They say that true Sales are in your genetics…

My dad lovingly refers to Sales as ‘the gift of the gab’. If you’re unlucky enough to have ever been at a family function and have a family member who’s been a moderate success in the world of Sales, you’ll no doubt know how the story goes…

It goes something along the lines of your Auntie throwing out loose terms about your cousin who sells used cars part-time such as, “Our Robert is a true salesman; he could sell ice to Eskimos!” (I always wondered how difficult it would be to actually accomplish this!)

Now, although I fully agree that as a person you can be a natural salesperson and have the ‘gift of the gab,’ in my career in furniture sales, (for more information about my background in sales click here) I discovered that truly successful salespeople do not operate just with their natural talent, but by using techniques and a specific skill-set to achieve a much greater level of success than they would have accomplished on raw talent alone.

My aim is to share with you a small part of what I have learned through the last 10 years (I’ll skip the part about finishing a beer-bong in under 5 seconds) so that you can apply this to your plans for growing your own remote business. I truly believe sales is in so many things that we do through our lives and can be hugely beneficial if you understand how to apply its principles.

Whether you’re getting to know a friend, conducting a job interview, selling in your job, trying to get someone to come to the movies with you or even just going on a date (I wouldn’t recommend this as a starting point if it’s your first go!) all of these things require you to ‘sell’.

In future blog posts, I plan to talk about different ways to sell, including – the art of closing, understanding buying signals, the influence of body language, how to ask questions and the 5 step process I use when dealing with customers in my job role.

Understanding Sales – How this can affect any business

food-man-person-eating.jpg It can be hard to know what’s going on when starting out. It’s important to remember that customers come first (doughnuts come second for now). The most important lesson I got from working in the furniture industry was understanding that to be truly the best I needed to focus on my customers by getting close to them (emotionally that is, I don’t think to stand 5cm’s from someone’s face is a good way to sell), listening to what they want and then giving that to them.

I always thought that the only factor that determined whether I converted a customer into buying a product was what I did. A mistake that many make, there are actually many aspects that factor into whether somebody is going to buy from you.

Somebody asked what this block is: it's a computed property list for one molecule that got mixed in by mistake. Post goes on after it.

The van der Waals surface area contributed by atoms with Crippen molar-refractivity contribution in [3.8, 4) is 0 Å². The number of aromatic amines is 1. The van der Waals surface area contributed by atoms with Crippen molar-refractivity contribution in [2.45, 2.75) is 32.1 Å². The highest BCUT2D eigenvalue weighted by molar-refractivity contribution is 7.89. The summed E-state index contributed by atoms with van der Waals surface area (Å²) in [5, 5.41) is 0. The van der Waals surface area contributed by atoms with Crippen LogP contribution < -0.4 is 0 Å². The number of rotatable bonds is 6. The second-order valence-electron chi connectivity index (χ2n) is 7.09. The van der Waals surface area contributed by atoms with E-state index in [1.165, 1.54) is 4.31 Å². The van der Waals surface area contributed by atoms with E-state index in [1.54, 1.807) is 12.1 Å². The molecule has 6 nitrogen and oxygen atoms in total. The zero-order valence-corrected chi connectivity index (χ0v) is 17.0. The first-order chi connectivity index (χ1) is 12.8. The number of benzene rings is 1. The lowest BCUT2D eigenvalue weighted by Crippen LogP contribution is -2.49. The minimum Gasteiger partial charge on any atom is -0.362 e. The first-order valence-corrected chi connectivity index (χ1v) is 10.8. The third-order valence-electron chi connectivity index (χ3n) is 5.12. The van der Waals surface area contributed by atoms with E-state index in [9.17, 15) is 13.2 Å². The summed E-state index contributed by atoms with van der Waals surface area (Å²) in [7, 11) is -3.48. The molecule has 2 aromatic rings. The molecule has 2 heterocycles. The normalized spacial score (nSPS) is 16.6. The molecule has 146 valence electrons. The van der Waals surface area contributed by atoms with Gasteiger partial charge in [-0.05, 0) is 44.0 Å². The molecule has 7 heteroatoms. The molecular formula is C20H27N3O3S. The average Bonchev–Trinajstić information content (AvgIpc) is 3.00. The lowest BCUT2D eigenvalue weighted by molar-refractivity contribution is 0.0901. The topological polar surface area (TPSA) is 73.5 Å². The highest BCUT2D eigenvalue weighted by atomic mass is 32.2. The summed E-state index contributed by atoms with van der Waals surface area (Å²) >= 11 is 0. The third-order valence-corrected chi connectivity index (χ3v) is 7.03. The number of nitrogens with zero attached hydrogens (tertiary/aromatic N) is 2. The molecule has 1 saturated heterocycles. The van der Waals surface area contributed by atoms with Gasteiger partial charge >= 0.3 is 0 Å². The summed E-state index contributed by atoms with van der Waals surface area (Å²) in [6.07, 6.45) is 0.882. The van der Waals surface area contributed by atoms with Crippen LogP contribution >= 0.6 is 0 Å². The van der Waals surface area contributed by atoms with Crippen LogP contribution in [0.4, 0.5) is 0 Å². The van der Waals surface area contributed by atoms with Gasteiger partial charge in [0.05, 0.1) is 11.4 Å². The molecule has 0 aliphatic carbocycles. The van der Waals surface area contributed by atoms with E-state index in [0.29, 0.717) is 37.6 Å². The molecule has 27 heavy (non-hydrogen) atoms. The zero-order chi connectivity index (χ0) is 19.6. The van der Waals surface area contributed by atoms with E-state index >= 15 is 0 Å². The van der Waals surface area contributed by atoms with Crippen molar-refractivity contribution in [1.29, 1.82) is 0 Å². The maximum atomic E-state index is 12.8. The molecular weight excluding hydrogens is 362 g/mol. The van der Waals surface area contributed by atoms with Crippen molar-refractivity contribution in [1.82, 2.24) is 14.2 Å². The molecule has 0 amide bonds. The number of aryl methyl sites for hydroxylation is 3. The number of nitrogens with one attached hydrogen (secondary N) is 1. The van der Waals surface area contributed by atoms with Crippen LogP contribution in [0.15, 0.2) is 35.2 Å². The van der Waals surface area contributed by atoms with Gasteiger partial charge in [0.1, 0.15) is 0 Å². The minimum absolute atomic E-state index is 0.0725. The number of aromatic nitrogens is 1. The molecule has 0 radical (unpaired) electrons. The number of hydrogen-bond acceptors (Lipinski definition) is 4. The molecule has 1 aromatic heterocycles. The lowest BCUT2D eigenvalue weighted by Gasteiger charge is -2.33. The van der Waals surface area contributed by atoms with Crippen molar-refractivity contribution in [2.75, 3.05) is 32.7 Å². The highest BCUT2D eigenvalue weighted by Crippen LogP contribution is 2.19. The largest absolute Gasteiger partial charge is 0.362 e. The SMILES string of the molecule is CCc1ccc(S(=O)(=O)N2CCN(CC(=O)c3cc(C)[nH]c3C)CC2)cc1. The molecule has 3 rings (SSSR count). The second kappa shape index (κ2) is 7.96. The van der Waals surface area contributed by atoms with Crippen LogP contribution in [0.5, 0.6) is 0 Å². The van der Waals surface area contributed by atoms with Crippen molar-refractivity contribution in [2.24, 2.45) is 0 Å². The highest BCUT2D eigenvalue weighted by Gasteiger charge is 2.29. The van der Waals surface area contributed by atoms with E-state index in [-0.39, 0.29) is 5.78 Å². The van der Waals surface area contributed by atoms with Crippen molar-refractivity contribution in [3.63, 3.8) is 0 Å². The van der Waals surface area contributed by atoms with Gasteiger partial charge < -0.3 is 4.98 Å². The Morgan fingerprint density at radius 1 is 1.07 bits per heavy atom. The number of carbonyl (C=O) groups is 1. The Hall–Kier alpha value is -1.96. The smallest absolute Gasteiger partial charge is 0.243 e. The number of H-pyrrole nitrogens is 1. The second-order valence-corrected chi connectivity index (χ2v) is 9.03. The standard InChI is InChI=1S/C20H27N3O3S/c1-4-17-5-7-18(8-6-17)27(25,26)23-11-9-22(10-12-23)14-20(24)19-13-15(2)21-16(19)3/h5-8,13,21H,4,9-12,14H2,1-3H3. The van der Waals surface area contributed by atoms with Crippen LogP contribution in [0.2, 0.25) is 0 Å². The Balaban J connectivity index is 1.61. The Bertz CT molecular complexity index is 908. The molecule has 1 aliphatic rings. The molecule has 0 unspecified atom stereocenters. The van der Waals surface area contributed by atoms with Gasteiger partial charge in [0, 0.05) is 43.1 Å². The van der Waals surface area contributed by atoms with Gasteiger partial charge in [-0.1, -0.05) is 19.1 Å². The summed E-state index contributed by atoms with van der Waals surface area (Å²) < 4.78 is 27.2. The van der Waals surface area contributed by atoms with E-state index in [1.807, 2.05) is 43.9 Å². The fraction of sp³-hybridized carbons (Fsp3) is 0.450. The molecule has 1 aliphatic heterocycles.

First Impressions

It doesn’t matter if you’re selling from a market stall, in a shop or from a website, first impressions are everything. In the furniture industry, we call it ‘showroom standards.’ It is hands down one of the most important factors to elevating yourself above the competition.

It doesn’t matter how good your content or product is if somebody else’s product looks better it’s more likely that the customer will choose your competitor.

I learned this early on in the first couple of weeks in sales. I had put a sofa in the front window of the shop that was reduced down due to coming back from a customer’s house. The sofa, however,  had been heavily used. Although it was a very good price and a bargain, it didn’t look overly attractive as the cushions were very sunken and the leather had gone baggy. My manager, at the time, pointed out to me that you wanted to have your most attractive and inviting stock at the front of the shop to invite people inside; displaying ugly stock could potentially put people off from coming into your shop.

So the first question we should ask ourselves is what does our first impression say about our business?

There is a fantastic post on locationrebel.com written by Sean Ogle that takes you through a 60-minute blog audit. It’s a great post to take you through your blog, but you could apply the principles to any website or homepage. He covers different aspects such as:

  • Do You have a Professionally Designed Logo?
  • Is Your Tagline Clear Enough?
  • Do You Have a Bio Box?
  • Has Your About Page Been Updated in the Last Year?
  • Do You Have an Incentive to Opt-in?
  • Do Your Headlines Suck?
  • Are you Communicating with Your Subscribers?
  • Are you Writing for the Reader, or Yourself?
  • Are you Leveraging Social Proof?

You can check the post out here.

So to clarify…

Hopefully, this has given you a little insight into how understanding sales can help impact your remote business. The main aspects I would first focus on is establishing a great first impression, via your businesses website or your own blog.

Once you have set yourself up with a great first impression for your readers/customers we can next week delve a little deeper into how you should try and interact with your readers and build a strong relationship with your customers/readers and try and create ‘Super-fans,’ who love you and your brand, who will promote you and believe in you. I’ll also talk about how using open and closed questions in your business and your social networking and social life can tie into building relationships and how using these skills can lead to increased engagement with your customers and readers.

Until then, thanks, everyone!

Jamie

 

Author

Finding ways to leave work and follow my travel dreams ? Aspiring entrepreneur & blogger ? Retail Sales Manager

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